- Sunday, February 11, 2018

C.S. Lewis told us in “God in the Dock”: “Put first things first and second things are thrown in. Put second things first and you lose both first and second things.” In his publication titled First Things, Richard John Neuhaus warned, “One must never underestimate the profound bigotry and anti-intellectualism [of second things].”

If I have learned anything from being a university president for the past decade and a half it is this: Education should be about promoting unity, not division. It’s called a “uni-versity” and not a “di-versity” for a reason. Classical education — truly liberating education — should champion the common cause of personal righteousness, not the self-righteousness of our personal rights.

The goal of the academy should be selflessness not self, the unum rather than the pluribus, it should teach veritas and virtue rather than victimization and vengeance. Good education should be about pursuing the goodness of unity, not the divisiveness of what you can get.

When we reverse the order, and focus on second things we get neither the first nor second. It is only by dying to self that any human being will ever find his true identity.

Who we “are” isn’t found in race or gender or desire. It isn’t found in personal grievances or in narcissistic infatuation. As St. Paul rightly told us, our identity is “neither Jew nor Greek, male nor female.” We are human beings, and it is our selfless unity, bound together in the character of Christ, that must be our first thing.

We do ourselves and our culture great harm by missing this truth. Neuhaus warned that when we reverse God’s created order and replace first things with those things that should be second, we find ourselves mired in a sort of ontological dyslexia of “profound bigotry, anti-intellectualism and intolerance “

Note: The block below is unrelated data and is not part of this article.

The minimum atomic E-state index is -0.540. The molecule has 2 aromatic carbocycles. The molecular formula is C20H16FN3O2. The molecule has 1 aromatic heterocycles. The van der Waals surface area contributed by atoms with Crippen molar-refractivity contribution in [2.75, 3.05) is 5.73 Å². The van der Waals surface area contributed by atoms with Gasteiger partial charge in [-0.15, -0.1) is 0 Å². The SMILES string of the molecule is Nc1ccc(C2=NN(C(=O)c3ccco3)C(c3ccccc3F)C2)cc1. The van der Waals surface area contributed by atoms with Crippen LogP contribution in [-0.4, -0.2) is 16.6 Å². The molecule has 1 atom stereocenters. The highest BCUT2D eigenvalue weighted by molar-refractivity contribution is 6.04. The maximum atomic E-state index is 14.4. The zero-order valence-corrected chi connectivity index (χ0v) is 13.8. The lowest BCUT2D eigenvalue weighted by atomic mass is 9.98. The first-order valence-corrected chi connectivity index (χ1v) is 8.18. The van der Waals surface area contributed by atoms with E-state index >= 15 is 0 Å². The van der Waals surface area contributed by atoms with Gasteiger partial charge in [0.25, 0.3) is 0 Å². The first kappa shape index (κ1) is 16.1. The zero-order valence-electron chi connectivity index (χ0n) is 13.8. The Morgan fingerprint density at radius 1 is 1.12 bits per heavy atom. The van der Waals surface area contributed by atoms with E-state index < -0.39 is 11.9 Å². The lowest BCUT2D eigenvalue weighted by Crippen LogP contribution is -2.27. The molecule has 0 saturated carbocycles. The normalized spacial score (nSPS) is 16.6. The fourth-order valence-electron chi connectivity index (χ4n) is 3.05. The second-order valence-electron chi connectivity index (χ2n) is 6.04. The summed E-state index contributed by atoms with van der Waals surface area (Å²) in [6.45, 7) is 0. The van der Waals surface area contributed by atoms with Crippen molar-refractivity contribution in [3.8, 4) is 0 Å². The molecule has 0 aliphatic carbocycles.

Second things always result in exclusion rather than inclusion. Second things always lead to segregation rather than integration. Second things always divide. They never unite.

The brilliance of William Wilberforce was that he focused on the simplicity of the first thing: the unity of what it meant to be a human being, not on the division of what it meant to be of a given race, gender or social status.

In doing this he forced the British culture to recognize the dignity of all men and all women, and the slave trade of the United Kingdom was abolished. This same genius served as the foundation for the Rev. Martin Luther King Jr.’s greatest speech.

In dreaming of a time when all men would be judged by the content of their character and not the color of their skin, MLK told the world that it was the outward focus of personal integrity that unified the human race while the self-centeredness of identity politics would only serve to separate and divide.

In the cover story of the April 2017 issue of Christianity Today, Mark Galli makes this point well:

“The problem with [identity politics] goes even deeper than disunity. It encourages me [and others] to notice what is passing away while failing to notice the reality of what will last.

“Given human nature, [a fixation on] identity seems to inevitably degenerate into judgmentalism and division. Identity based on common interest, experience, or even conviction [gender or race] cannot enable the one thing that Jesus is most eager for us to do: Come together in unity in him.

“The fixation on diversity has produced a generation narcissistically unaware of conditions outside their self-defined groups. Identity liberalism has failed. National politics in healthy periods is not about ’differences’; it is about commonality “

As we read the New Testament — its epistles as well as its Gospels — there is one thing that should sink in as much as any other. As much as we take pride in our social, economic, racial and gender differences, the most amazing thing about each human being is this: When we die to self, it is not we who live (with our various “identities” of which we are so proud) but Christ who lives in us. That’s our glory. That’s our identity.

The academy should be about first things, not second things. It should be about an exceptional curriculum rather than the common core. It should be more concerned with ethics than information, and character more than careers. It should focus on how to acquire morality more than merely earning more money.

A liberally educated student should be dedicated to pursuing truth, not constructing opinions, and embracing love rather than simply being tolerant. Good education should be about first things, and should not be content with those that are second. A truly educated person should understand that human identity is about character and not color and that we are not defined by our desires.

To paraphrase Lewis again: When we can have a holiday at the beach, why in the world are we satisfied with making mud pies in the back alleys?

Everett Piper, president of Oklahoma Wesleyan University, is the author of “Not A Day Care: The Devastating Consequences of Abandoning Truth” (Regnery 2017).

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